Innovative Strategies for Scale Up of Effective Combination HIV Prevention Interventions in Sub-Saharan Africa

July 2015 - Combination Prevention

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Shanaube, K., Bock, P. Current HIV/AIDS Reports (June 2015), Vol. 12, Issue 2, pp. 231–237, doi: 10.1007/s11904-015-0262-z.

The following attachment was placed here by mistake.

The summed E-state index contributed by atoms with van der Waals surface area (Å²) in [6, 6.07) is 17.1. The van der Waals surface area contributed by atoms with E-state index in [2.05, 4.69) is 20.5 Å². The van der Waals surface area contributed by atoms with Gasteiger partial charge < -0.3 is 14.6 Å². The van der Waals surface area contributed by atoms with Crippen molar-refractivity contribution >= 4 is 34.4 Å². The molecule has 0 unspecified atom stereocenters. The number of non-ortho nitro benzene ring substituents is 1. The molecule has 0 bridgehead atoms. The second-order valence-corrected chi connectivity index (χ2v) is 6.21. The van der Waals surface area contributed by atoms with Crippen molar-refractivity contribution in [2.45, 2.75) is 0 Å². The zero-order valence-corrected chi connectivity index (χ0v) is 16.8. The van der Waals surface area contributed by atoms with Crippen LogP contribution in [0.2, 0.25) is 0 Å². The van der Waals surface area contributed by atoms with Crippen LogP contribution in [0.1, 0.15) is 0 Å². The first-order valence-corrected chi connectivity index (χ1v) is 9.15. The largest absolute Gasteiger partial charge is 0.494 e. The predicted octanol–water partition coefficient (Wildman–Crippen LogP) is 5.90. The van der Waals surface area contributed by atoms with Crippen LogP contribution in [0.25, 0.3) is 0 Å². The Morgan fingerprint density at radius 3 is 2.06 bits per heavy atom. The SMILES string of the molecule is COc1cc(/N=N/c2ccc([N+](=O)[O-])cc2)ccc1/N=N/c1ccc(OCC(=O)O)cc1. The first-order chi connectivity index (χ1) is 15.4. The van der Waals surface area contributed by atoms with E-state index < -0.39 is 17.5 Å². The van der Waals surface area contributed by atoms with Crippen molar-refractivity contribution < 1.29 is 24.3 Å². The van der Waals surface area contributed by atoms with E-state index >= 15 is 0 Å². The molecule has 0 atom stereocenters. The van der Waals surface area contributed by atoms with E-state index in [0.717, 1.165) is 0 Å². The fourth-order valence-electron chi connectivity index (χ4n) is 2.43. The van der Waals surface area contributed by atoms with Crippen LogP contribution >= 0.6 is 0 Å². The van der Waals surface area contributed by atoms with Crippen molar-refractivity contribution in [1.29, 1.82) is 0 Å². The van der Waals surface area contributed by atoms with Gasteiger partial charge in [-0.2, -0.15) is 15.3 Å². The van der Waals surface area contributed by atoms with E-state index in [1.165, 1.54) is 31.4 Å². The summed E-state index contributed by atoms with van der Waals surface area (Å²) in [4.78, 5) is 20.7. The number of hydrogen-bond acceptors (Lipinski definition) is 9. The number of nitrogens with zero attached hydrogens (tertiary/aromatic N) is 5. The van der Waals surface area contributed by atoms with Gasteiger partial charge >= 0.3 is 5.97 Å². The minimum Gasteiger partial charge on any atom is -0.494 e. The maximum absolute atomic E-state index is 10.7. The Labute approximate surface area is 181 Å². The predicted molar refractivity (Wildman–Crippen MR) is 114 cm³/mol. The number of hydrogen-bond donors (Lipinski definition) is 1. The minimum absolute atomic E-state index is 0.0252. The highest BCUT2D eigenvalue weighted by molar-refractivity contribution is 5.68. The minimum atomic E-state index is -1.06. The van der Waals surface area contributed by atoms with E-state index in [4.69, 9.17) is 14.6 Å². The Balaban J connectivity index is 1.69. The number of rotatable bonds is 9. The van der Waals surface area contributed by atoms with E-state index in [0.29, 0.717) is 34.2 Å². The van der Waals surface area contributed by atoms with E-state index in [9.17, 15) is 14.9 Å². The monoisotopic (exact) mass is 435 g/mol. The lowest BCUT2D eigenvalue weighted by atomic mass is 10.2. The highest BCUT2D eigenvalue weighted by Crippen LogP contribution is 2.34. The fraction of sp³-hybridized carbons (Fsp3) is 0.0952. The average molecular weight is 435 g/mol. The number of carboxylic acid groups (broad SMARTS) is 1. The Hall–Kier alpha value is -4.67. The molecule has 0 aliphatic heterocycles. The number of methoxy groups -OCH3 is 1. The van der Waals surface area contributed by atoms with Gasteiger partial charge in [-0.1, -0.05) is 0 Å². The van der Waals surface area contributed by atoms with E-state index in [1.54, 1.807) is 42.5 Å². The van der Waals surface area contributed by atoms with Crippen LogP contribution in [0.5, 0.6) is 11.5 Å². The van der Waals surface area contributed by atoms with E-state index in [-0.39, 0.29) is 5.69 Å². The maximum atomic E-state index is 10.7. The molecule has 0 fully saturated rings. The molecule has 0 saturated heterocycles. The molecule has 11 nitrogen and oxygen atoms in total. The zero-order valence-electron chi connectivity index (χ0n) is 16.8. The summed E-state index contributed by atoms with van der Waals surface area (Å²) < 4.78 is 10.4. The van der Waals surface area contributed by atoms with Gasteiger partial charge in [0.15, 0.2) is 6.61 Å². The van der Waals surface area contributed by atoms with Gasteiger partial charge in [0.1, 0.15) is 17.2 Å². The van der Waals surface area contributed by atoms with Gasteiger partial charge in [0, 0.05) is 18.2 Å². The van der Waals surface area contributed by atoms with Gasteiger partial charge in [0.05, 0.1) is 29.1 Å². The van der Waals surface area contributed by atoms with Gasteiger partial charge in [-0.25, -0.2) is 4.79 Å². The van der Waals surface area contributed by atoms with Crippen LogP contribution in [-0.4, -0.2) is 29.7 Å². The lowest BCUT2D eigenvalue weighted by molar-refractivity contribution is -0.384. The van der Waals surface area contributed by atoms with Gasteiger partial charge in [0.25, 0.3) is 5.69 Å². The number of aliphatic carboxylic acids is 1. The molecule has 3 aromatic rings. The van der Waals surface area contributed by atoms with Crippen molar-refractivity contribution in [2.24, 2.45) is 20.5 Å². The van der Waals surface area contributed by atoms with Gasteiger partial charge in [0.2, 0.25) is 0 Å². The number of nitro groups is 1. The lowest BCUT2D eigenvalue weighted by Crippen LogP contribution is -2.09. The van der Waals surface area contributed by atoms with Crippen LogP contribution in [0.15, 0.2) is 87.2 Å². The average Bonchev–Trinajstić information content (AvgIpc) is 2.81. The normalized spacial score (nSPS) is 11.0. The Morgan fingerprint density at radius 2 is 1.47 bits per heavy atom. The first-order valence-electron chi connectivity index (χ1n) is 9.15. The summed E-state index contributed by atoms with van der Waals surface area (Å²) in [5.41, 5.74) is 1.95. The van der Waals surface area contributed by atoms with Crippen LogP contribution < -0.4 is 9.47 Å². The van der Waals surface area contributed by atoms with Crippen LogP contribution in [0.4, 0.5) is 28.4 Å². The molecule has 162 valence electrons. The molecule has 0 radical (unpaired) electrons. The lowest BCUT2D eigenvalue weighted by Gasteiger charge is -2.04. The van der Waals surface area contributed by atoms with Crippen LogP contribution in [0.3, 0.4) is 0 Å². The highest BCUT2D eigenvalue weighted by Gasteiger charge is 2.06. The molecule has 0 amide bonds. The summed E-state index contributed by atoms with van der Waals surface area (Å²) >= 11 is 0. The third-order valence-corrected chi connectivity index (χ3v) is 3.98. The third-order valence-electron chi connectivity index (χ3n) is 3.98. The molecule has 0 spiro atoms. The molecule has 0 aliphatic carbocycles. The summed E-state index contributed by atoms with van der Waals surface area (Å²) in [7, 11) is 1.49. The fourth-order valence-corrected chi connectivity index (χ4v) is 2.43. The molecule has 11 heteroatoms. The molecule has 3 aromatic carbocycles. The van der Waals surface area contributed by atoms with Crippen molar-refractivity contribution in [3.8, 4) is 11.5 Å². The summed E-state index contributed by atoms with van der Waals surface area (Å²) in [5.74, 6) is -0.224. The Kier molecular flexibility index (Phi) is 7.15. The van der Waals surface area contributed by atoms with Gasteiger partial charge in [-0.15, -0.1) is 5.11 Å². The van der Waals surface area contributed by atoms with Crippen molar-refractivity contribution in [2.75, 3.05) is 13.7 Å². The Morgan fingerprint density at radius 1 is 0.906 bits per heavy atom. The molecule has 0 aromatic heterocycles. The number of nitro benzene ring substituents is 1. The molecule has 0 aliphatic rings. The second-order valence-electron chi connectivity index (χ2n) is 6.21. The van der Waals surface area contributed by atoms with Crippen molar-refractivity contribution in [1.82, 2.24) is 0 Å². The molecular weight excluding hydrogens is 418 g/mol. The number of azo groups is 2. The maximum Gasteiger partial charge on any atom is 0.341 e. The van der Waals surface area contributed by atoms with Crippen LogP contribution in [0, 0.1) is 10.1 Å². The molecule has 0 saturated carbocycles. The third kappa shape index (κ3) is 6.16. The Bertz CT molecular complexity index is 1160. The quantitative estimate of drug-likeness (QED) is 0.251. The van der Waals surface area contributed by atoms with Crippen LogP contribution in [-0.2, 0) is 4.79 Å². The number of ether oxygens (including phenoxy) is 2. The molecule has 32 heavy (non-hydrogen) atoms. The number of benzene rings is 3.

This review highlighted key drivers of the epidemic in sub-Saharan Africa (SSA) and discussed innovative strategies for the scale-up of effective combination HIV prevention strategies, with a focus on treatment as prevention. While many countries are implementing combination HIV prevention strategies, extreme rates of poverty, combined with weak health systems and health inequalities, and the failure to prioritize HIV prevention among key populations, continue to drive the epidemic. The authors emphasized that while knowing one’s HIV status is the first step in accessing prevention and treatment services, and may positively influence sexual risk behavior, more than half of the people living with HIV in SSA remain undiagnosed. To be effective, interventions addressing behavior change need to be combined with biomedical interventions, such as pre-exposure prophylaxis, voluntary medical male circumcision, and treatment as prevention. The authors emphasized that innovative strategies, such as home-based HIV testing and counseling, could lead to higher service uptake, especially among men. Treatment strategies that expand access into the community may also enhance linkages. The authors concluded that the SSA context requires multiple strategies to (1) expand knowledge of HIV status, and (2) scale up innovative strategies to increase access to counseling, testing, and treatment. They called for strong community leadership to implement and scale up effective combination prevention programs.

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